Cell isolation and flow cytometry
C57BL/6J female mice were obtained from Jackson Laboratories (Bar Harbor, ME) and used between 8 and 12-week-old. The spleens of two naïve mice were collected and minced, and the cell suspension passed through a 40 µm cell strainer after treatment with ACK buffer to lyse red cells. The cells were counted, the Fc receptors were blocked with mouse γ-globulins (20 µg/mL), and the cells were subsequently incubated with EPICERTIN or an EPICERTIN variant with Gly33 → Asp mutation (EPICERTING33D; 23 5 µg/mL) for 30 min on ice. After two washes with FACS buffer, unlabeled 9F9C7 mAb was added at 5 µg/mL and the cell suspension incubated on ice for 30 min. Later a FITC-conjugated goat anti-Rat IgG (Poly4054) antibody was added followed by washing and incubation with fluorochrome-labeled antibodies to cell specific markers, including PE-conjugated rat anti-CD4 (RM4-5), PE-conjugated rat anti-IA-IE (M5/114.15.6), PE-conjugated rat anti-Ly6C (Hk1.4), PE-conjugated rat anti-Gr-1 (RB6-8C5), PE or APC-conjugated Armenian Hamster anti-CD11c (N418), APC-conjugated rat anti-CD8a (53-6.7), APC-conjugated rat anti-CD11b (M1/70), APC-conjugated rat anti-Ly6G (1A8), APC-conjugated rat anti-F4/80 (BM8) and PE or APC-conjugated Rat IgG2a κ isotype control (RTK2758) antibodies, all from Biolegend. APC-conjugated rat anti-CD19 (1D3) was from eBioscience. Flow cytometric analysis was performed on a FACSCalibur or a BD SLRFortessa (BD Biosciences) and the data were processed with FlowJo_v10.8.0_CL software. The geometric mean fluorescence intensity values generated by the goat-anti Rat IgG secondary antibody were subtracted from that of 9F9C7 anti-CTB specific mAb. The procedures with mice were approved by the Institutional Animal Care and Use Committee of University of Louisville.
EPICERTIN in PBS (3 μg/100µL) was administered by oral gavage to five female C57BL/6 J mice after neutralization of the gastric acid with 200 μL of sodium bicarbonate (30 mg/mL). The mice were sacrificed at 0, 3, 6, 12 or 24 h, and the colon tissues were washed with PBS and embedded in OCT compound to make 7 µm thick frozen sections. Cryosections of the colon tissue were fixed in 100% Methanol at − 20 °C for 3 min, dried and blocked with 10% FBS in PBS containing 20 μg/mL mouse γ-globulins for 1 h at RT. The tissue sections were stained with 5 μg/mL Pheno Vue Fluor 594-WGA (PerkinElmer Health Sciences), 2 μg/mL anti-E-cadherin, and 2 μg/mL anti-CTB (9F9C7 mAb) for 1 h at RT. The slides were washed in PBS, images were collected with a Nikon A1R Confocal laser scanning microscope using 20 × and 60 × magnification lenses with appropriate channels, and the data were processed with the NIS Elements imaging software.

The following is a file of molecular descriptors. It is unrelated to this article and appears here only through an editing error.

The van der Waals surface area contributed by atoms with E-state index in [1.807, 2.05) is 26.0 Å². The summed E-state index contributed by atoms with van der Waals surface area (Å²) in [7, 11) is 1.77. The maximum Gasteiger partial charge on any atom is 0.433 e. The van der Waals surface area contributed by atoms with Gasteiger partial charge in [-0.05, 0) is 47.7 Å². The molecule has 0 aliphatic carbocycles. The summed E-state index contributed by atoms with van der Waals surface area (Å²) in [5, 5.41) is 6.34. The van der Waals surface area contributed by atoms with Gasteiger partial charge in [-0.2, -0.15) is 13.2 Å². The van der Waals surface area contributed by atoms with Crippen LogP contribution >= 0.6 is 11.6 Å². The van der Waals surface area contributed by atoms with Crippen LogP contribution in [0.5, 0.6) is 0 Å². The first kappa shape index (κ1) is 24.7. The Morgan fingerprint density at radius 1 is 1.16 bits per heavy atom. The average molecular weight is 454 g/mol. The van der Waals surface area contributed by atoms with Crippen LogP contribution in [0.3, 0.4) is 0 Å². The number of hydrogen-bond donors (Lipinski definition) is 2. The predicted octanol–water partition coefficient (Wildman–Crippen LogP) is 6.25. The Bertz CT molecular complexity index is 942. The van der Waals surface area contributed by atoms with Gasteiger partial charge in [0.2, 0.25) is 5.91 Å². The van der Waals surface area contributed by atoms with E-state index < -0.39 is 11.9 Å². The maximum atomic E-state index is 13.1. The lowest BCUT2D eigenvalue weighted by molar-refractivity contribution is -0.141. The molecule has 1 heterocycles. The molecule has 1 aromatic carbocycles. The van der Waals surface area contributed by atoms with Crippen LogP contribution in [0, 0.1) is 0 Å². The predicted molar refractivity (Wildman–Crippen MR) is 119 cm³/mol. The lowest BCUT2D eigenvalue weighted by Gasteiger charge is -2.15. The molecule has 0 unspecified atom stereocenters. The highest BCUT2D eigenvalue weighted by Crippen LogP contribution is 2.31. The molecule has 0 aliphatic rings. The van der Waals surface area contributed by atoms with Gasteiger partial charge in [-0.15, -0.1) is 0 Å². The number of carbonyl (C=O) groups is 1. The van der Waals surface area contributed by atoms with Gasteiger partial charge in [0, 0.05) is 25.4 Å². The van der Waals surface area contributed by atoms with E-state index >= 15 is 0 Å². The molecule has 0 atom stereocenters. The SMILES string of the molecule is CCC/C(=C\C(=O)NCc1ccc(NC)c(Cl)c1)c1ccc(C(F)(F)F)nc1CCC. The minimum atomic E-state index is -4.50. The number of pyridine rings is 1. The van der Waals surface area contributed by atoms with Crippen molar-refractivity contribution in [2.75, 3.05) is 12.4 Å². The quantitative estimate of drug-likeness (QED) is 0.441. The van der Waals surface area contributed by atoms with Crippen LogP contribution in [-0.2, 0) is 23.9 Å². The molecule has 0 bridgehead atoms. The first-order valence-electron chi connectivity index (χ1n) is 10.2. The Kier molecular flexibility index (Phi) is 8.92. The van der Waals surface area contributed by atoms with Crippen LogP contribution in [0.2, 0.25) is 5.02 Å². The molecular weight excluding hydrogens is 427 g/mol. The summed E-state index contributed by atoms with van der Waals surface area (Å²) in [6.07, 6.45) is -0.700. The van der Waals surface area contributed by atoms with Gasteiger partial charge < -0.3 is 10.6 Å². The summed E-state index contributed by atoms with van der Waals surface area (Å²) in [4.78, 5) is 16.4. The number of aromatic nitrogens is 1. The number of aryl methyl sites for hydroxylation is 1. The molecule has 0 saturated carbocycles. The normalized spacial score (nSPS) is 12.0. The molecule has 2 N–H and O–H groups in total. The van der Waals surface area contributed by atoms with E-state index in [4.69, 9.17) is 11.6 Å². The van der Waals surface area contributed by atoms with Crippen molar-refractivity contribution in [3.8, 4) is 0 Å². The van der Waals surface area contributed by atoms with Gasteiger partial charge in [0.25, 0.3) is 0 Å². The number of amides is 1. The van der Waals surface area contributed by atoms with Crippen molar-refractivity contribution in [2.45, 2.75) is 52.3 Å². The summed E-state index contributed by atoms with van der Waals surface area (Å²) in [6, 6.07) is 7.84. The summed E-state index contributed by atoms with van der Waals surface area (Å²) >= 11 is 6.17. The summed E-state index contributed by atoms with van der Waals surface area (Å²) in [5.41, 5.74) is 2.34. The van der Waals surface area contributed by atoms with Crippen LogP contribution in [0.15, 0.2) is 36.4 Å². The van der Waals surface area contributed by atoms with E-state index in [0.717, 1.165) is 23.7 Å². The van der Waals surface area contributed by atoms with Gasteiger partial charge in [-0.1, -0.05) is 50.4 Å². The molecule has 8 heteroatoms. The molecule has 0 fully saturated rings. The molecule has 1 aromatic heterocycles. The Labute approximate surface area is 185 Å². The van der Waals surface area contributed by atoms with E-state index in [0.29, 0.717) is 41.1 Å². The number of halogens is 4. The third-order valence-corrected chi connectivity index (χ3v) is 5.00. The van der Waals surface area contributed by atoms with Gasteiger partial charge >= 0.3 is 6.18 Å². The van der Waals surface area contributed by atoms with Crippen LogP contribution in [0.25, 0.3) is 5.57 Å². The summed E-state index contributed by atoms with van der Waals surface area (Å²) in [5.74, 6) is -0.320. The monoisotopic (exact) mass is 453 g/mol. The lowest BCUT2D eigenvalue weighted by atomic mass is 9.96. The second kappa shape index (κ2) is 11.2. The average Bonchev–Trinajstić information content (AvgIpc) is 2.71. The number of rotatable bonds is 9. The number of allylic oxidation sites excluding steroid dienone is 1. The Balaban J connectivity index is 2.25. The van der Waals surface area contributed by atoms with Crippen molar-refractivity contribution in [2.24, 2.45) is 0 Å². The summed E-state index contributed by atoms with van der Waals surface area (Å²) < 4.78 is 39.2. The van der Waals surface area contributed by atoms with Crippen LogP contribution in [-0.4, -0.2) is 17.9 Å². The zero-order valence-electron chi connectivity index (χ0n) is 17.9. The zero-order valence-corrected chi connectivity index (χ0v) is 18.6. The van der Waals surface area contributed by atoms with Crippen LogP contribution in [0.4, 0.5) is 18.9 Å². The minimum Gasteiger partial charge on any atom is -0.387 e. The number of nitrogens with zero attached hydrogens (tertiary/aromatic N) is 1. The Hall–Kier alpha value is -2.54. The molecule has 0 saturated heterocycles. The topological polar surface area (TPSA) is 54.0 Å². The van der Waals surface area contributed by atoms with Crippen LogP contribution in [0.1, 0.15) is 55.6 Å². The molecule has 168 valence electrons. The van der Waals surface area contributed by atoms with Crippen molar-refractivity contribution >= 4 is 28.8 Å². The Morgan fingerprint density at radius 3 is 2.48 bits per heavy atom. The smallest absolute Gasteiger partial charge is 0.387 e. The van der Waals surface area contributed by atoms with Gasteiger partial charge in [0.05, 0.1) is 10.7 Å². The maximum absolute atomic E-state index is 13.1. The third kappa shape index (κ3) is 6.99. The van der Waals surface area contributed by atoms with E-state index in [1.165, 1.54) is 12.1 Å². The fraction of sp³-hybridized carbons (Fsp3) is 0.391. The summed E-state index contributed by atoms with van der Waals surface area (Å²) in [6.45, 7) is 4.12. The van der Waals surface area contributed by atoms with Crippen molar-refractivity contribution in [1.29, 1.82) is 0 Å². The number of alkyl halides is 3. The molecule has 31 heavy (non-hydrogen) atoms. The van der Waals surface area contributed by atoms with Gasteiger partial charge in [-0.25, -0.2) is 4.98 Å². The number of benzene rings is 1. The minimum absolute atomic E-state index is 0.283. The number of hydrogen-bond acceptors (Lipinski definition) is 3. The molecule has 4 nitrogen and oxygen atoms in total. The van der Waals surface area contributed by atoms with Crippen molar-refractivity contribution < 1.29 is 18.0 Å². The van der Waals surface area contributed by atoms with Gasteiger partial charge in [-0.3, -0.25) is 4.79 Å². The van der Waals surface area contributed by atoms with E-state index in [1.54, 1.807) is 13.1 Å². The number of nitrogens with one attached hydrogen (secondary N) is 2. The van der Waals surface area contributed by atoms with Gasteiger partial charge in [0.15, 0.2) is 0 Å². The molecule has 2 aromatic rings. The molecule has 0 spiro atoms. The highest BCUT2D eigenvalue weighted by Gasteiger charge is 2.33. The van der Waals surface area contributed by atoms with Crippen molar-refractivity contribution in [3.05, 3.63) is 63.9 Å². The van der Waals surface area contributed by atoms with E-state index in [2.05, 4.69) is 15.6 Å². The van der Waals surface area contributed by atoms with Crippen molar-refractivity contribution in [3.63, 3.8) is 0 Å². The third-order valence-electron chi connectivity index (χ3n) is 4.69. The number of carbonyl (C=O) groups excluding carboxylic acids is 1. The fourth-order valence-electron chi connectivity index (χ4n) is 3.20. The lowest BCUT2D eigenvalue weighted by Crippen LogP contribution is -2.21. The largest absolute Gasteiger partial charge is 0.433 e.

The half-maximal effective concentration (EC50) values were determined by non-linear regression analysis using Prism v.9.1.0. One-way ANOVA with Bonferroni’s multiple comparison posttest was used to analyze absorbance values of cAMP levels, using Prism v.9.1.0 (GraphPad Software, La Jolla, CA, USA). A value of p < 0.05 was considered significant.
Generation of anti-CTB mAbs
Three Wistar rats were immunized with a KLH-conjugated gCTB. All rats consistently showed high anti-CTB serum antibody titers after three doses of the antigen, as analyzed by both CTB antigen-capture ELISA and GM1-capture ELISA. Given that rat #1 showed an optimal response ratio for direct vs. GM1-bound CTB at a higher dilution factor (1:243,000), indicative of a significant proportion of antibodies targeting the GM1-binding facet of CTB, this rat was selected for hybridoma generation. A total of 40 positive hybridoma clones were obtained. Hybridoma supernatants were analyzed for the presence of anti-CTB antibodies by GM1-capture and CTB antigen-capture ELISAs (Fig. 1A). At this stage, the 7A12, 8F8 and 9F9 hybridomas were initially selected based on the high binding affinity to immobilized CTB in antigen-capture ELISA and in GM1-capture ELISA. Of note, among the three hybridomas, 7A12 and 9F9 mAbs showed very distinctive CTB-binding patterns in ELISA (Fig. 1B), where the binding signal of 7A12 mAb was almost completely abolished in GM1-capture ELISA whereas 9F9 mAb showed similar binding responses regardless of the ELISA formats. Thus, we proceeded with subculturing of these two hybridomas under limiting dilution conditions to isolate single clones, and the resultant 7A12B3 and 9F9C7 hybridomas were selected for subsequent studies. The Pro-Detect™ Rapid Antibody Isotyping Kit- Rat revealed that both 7A12B3 and 9F9C7 mAbs are of the IgG2a isotype with kappa light chains.
The mAbs 7A12B3 and 9F9C7 bind CTX, CTB, and EPICERTIN with high affinities